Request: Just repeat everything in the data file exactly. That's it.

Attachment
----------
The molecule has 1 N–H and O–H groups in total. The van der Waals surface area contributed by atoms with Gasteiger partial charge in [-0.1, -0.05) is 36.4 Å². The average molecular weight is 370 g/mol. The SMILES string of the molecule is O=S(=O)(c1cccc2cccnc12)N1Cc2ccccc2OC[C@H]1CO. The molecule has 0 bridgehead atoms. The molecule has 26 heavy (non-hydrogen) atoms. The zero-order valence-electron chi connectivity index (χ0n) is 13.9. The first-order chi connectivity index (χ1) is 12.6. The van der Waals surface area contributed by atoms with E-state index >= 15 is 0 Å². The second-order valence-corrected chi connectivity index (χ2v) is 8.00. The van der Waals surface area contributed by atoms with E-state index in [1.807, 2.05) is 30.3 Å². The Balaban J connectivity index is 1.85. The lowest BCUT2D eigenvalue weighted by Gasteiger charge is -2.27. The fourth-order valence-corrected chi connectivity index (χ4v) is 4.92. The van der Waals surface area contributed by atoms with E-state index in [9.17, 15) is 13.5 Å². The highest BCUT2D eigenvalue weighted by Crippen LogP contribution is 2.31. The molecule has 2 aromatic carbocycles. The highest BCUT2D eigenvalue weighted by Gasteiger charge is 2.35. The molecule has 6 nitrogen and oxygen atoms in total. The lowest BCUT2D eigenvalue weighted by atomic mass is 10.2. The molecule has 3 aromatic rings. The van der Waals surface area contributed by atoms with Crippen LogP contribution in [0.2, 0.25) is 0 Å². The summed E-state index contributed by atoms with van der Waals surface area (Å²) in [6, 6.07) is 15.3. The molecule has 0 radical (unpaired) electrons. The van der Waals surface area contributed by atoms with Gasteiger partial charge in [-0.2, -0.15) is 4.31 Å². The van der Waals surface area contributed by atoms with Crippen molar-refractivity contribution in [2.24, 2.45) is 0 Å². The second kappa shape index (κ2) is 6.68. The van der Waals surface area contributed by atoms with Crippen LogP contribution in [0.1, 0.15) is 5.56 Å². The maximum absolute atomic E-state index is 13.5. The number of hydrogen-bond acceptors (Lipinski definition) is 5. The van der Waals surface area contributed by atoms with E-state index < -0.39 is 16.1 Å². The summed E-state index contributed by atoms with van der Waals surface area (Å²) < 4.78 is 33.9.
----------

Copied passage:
The molecule has 1 N–H and O–H groups in total. The van der Waals surface area contributed by atoms with Gasteiger partial charge in [-0.1, -0.05) is 36.4 Å². The average molecular weight is 370 g/mol. The SMILES string of the molecule is O=S(=O)(c1cccc2cccnc12)N1Cc2ccccc2OC[C@H]1CO. The molecule has 0 bridgehead atoms. The molecule has 26 heavy (non-hydrogen) atoms. The zero-order valence-electron chi connectivity index (χ0n) is 13.9. The first-order chi connectivity index (χ1) is 12.6. The van der Waals surface area contributed by atoms with E-state index >= 15 is 0 Å². The second-order valence-corrected chi connectivity index (χ2v) is 8.00. The van der Waals surface area contributed by atoms with E-state index in [1.807, 2.05) is 30.3 Å². The Balaban J connectivity index is 1.85. The lowest BCUT2D eigenvalue weighted by Gasteiger charge is -2.27. The fourth-order valence-corrected chi connectivity index (χ4v) is 4.92. The van der Waals surface area contributed by atoms with E-state index in [9.17, 15) is 13.5 Å². The highest BCUT2D eigenvalue weighted by Crippen LogP contribution is 2.31. The molecule has 2 aromatic carbocycles. The highest BCUT2D eigenvalue weighted by Gasteiger charge is 2.35. The molecule has 6 nitrogen and oxygen atoms in total. The lowest BCUT2D eigenvalue weighted by atomic mass is 10.2. The molecule has 3 aromatic rings. The van der Waals surface area contributed by atoms with Crippen LogP contribution in [0.2, 0.25) is 0 Å². The summed E-state index contributed by atoms with van der Waals surface area (Å²) in [6, 6.07) is 15.3. The molecule has 0 radical (unpaired) electrons. The van der Waals surface area contributed by atoms with Gasteiger partial charge in [-0.2, -0.15) is 4.31 Å². The van der Waals surface area contributed by atoms with Crippen molar-refractivity contribution in [2.24, 2.45) is 0 Å². The second kappa shape index (κ2) is 6.68. The van der Waals surface area contributed by atoms with Crippen LogP contribution in [0.1, 0.15) is 5.56 Å². The maximum absolute atomic E-state index is 13.5. The number of hydrogen-bond acceptors (Lipinski definition) is 5. The van der Waals surface area contributed by atoms with E-state index < -0.39 is 16.1 Å². The summed E-state index contributed by atoms with van der Waals surface area (Å²) < 4.78 is 33.9.